NEW YORK (PIX11) — New Yorkers are always looking for better ways to get around, especially in areas with limited transit service.

From commuter vans to for-hire rides, there are other options but those industries are also facing challenges. New York City Council’s Transportation and Infrastructure Committee held an oversight hearing on the Taxi and Limousine Commission on Thursday. It was chaired by NYC Councilmember Selvena N. Brooks-Powers, who represents southeastern Queens. 

Taxi and Limousine Commissioner David Do was called to testify about the agency plans and answer questions. He said 2,200 taxi medallion owners have signed up for New York City’s medallion debt program; 1,500 owners have been processed and their debts reorganized. 
The city agreed to a $225 million fund to address the drivers’ financial situations. 

“It’s about families, food on the table and the future of hard-working people who make the city run. Many of our driver provide service in times of crisis,” said Do. 

Taxi rate increases around 23% have been proposed by commission. That will be voted on in the next few weeks. It would be the first increase in a decade. 

Many drivers spoke at the hearing, as well.

“We cannot survive in this industry on $15 an hour, renting a vehicle or you are an owner operator,” said Israel Acevedo, a driver. 

Driver Sonam Ghising Lama also spoke.

“We are immigrants,” Ghising Lama said. “Our parents are not billionaires, millionaires.”

The commissioner also said TLC would allow 1,000 new for-hire vehicle licenses, but only if the cars are electric or accessible.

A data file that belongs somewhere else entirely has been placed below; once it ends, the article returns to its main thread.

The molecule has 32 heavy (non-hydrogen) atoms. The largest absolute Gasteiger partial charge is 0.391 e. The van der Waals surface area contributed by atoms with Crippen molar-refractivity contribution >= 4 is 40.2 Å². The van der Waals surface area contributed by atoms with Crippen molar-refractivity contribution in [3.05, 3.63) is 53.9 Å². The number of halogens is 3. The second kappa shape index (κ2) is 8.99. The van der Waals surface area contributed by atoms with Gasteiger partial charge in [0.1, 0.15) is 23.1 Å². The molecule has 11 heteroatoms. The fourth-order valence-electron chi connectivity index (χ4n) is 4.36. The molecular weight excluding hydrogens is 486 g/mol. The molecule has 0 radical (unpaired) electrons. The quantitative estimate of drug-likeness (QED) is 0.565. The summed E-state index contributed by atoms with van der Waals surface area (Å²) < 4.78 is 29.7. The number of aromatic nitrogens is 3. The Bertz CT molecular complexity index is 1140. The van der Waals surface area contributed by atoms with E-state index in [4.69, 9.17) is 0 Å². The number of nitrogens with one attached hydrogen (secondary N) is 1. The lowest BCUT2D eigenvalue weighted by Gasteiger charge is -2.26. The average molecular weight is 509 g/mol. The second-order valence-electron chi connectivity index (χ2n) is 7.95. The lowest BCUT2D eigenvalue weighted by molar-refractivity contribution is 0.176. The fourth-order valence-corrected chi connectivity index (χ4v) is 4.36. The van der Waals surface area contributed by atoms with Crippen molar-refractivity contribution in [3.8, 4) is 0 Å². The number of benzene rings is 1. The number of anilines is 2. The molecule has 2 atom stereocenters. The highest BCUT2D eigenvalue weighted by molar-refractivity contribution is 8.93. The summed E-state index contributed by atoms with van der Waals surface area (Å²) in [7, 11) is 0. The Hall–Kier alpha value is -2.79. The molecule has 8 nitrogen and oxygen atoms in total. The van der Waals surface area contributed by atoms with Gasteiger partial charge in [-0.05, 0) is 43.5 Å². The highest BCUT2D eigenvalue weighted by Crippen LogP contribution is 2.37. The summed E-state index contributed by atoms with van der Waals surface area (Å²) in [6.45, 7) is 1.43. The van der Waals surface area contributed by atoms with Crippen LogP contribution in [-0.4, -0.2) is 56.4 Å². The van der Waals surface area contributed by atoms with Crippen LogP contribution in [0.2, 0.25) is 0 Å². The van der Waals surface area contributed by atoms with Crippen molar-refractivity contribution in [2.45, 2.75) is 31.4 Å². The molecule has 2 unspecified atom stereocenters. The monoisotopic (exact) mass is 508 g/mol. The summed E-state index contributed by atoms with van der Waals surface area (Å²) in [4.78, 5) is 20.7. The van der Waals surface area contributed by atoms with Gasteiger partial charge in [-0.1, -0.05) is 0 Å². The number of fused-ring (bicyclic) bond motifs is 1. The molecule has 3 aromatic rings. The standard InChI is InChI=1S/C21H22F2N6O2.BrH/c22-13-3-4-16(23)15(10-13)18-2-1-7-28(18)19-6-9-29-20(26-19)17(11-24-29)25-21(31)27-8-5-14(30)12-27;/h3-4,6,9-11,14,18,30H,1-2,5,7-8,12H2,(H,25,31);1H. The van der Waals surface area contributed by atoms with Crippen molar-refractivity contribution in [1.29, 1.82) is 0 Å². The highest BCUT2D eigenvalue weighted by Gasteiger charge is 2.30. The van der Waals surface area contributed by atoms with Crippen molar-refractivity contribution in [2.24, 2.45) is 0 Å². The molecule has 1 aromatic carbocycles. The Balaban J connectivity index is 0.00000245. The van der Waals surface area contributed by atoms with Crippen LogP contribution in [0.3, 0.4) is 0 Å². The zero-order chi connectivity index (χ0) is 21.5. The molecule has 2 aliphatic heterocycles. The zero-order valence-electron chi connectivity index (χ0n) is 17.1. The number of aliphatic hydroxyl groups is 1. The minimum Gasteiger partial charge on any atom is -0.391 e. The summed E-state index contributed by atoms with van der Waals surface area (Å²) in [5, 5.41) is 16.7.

Many told the City Council members in attendance about excessive fines and penalties.

“It needs to be reformed. That sends a message to drivers and gives them hope. We also drafted three bills that would put two drivers on the commission panel to have representation,” said Raul Rivera with NYC Drivers Unite.

The commuter van industry also addressed a measure that they say would level the playing field. 

The City Council is also considering a bill to support a change in state law that would allow commuter vans to legally pick up street hails.

“This industry was born out of neglect in public transportation. There are parts of the city, the Rockaways, where bus service ended at midnight. Commuter vans keep our community moving,” said Hector Ricketts, owner of Community Transportation Systems and the Commuter Van Association of New York. 

Leroy Morrison has been working on the issue for years as a commuter van company owner and president of NYC Commuter Van Association. 

“Today is a big moment: to see that commuter vans deserve the rights to pick up people and take them to work and to school. Treat us the same as Uber and Lyft,” he said. 

The commuter van discussion moves to Albany for the January legislative session. Commuter van drivers can be stopped and ticketed by police. They are licensed for certain travel operations by the TLC.